The term transitional justice (TJ) is of fairly recent creation and is generally taken to signify a process of democratization occurring in a state that transitions from authoritarian rule, war, or internal conflict to a liberal democracy or a state of peace. Associated with the transition is the design and functioning of a process for dispensing justice to those members of the former governing regime who committed serious criminal acts, especially torture and crimes against humanity. Thus, TJ, according to Mark Freeman, is “justice [that] focuses on the challenge of confronting legacies of mass abuse”.
While numerous modes of TJ have been employed over time, ranging from war crimes prosecutions at Nuremburg after World War II to the truth commissions of more recent times, TJ practitioners and states undergoing a TJ process usually emphasize issues of national reconciliation, victims’ rights and concerns, uncovering the truth about human rights abuses prior to the transition, and how best to dispense justice. These elements and others differentiate TJ from normative modes of justice, especially in relation to punishment for serious criminality. The field of TJ is very broad, encompassing at a minimum international law, political science, psychology, history, and ethics. Unsurprisingly, the field of criminology, given its noted parochialism, has given little attention to TJ despite its strong connections to victims and focus on punishment. A notable exception is the work of Stanley Cohen, especially States of Denial: Knowing About Atrocities and Suffering (2001).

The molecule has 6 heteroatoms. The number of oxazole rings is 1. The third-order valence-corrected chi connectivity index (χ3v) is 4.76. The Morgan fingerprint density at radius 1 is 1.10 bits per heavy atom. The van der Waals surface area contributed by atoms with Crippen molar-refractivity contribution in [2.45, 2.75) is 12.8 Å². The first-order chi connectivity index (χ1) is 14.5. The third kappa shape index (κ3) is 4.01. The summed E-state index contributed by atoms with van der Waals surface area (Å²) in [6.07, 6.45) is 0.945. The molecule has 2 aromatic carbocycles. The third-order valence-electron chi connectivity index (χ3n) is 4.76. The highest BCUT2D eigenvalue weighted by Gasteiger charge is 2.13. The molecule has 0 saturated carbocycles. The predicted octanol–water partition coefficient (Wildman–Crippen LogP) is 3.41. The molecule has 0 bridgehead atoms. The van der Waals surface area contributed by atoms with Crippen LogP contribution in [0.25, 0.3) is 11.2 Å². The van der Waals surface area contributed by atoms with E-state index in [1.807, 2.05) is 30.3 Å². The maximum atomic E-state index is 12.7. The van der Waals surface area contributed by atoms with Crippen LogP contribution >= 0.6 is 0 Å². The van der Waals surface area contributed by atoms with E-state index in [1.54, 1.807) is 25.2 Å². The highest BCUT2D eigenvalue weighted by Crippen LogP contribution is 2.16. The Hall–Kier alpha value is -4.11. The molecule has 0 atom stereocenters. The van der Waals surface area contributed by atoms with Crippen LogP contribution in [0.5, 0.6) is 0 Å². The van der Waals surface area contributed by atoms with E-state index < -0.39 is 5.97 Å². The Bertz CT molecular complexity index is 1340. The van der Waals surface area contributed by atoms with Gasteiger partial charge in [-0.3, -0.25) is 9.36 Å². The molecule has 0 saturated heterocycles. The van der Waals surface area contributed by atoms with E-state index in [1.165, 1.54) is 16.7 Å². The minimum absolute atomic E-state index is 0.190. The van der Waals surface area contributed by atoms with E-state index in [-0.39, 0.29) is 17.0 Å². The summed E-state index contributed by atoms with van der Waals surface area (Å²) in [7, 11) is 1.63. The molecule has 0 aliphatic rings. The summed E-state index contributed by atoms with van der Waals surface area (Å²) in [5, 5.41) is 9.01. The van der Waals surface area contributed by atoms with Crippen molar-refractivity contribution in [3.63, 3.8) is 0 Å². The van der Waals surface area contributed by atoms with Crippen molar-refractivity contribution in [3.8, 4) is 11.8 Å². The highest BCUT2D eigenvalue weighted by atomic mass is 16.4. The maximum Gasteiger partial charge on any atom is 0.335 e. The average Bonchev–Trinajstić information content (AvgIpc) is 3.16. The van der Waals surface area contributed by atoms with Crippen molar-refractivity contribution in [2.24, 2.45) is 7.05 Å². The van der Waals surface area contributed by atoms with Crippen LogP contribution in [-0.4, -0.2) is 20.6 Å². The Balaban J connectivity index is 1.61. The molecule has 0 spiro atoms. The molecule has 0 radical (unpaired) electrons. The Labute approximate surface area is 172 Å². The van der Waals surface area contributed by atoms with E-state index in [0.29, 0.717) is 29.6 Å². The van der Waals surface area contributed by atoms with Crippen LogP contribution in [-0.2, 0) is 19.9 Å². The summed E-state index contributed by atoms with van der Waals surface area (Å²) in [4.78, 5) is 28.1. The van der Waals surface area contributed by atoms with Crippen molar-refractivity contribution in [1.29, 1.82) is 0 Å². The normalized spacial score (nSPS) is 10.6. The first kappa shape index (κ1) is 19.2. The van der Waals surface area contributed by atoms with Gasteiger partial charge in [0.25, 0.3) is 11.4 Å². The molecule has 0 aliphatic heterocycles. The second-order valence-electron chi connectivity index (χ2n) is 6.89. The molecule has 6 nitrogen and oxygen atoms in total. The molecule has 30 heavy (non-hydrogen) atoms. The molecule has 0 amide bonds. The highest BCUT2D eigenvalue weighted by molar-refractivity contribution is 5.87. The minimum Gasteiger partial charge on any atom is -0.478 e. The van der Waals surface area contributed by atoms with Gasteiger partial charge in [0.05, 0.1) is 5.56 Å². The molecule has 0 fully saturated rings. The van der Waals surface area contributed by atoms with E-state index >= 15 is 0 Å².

It is only possible here to give a brief summary of the modes of TJ that have been mobilized in the service of political transitions and the associated issues. Early forms of TJ established in Central and South America, including Bolivia, Argentina, Uruguay, and Chile, were primarily forms of inquiry into past abuses that did not hear public testimony about issues such as “disappearances” for fear of the possible consequences, including an aggressive response by the armed forces. Thus, the “truth-seeking” element offered to victims of abuse and commonly included as a trade-off for amnesty was absent. Over time new modes of TJ became more victim-centered and “truth commissions” became the new model for TJ. Especially important was the 1995 South African Truth and Reconciliation Commission (TRC), notable for features such as: a limited form of individual amnesty given only in exchange for truth-telling, wide public consultation concerning its powers and functions, the incorporation of its mandate in a law, and the close involvement of civil society in shaping its mandate.
Origins and Context of Transitional Justice
In reviewing the conceptual foundations of TJ, Paige Arthur traces its emergence to “an international web of individuals and institutions whose internal coherence is held together by common concepts, practical aims and distinctive claims for legitimacy.” Arthur stresses that the field of TJ emerged at the international level and that its knowledge base was comparative. She explains how TJ was fashioned to meet certain practical needs as states, initially in South America, transitioned from military rule to democratic models. Previously, human rights activists had focused on shaming abusive regimes, but when regime change occurred activists shifted to the issue of accountability for past wrongs. Human rights advocates from various disciplines, interacting especially through conferences, are said to have shaped discourses about democracy, law, and justice into concrete forms of action that would ensure that violations of human rights occurring before the transition would be confronted and victims’ stories heard. Indeed, while “transition to democracy” was the dominant lens at the time, the term transitional justice signaled a novel form of human rights activism aimed at transitional contexts.